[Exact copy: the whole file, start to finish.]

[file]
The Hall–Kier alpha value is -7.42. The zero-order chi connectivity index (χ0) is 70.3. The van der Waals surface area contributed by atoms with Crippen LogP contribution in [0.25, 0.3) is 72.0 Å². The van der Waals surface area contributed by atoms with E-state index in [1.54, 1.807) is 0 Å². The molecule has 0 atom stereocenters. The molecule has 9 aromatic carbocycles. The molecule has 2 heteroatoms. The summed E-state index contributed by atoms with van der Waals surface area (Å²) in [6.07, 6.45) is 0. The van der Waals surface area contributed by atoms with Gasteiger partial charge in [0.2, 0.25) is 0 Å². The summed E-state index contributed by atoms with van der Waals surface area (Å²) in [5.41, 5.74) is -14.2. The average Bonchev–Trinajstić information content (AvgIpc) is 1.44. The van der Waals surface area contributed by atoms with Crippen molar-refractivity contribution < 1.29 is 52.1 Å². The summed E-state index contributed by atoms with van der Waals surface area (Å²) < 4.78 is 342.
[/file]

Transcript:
The Hall–Kier alpha value is -7.42. The zero-order chi connectivity index (χ0) is 70.3. The van der Waals surface area contributed by atoms with Crippen LogP contribution in [0.25, 0.3) is 72.0 Å². The van der Waals surface area contributed by atoms with E-state index in [1.54, 1.807) is 0 Å². The molecule has 0 atom stereocenters. The molecule has 9 aromatic carbocycles. The molecule has 2 heteroatoms. The summed E-state index contributed by atoms with van der Waals surface area (Å²) in [6.07, 6.45) is 0. The van der Waals surface area contributed by atoms with Gasteiger partial charge in [0.2, 0.25) is 0 Å². The summed E-state index contributed by atoms with van der Waals surface area (Å²) in [5.41, 5.74) is -14.2. The average Bonchev–Trinajstić information content (AvgIpc) is 1.44. The van der Waals surface area contributed by atoms with Crippen molar-refractivity contribution < 1.29 is 52.1 Å². The summed E-state index contributed by atoms with van der Waals surface area (Å²) < 4.78 is 342.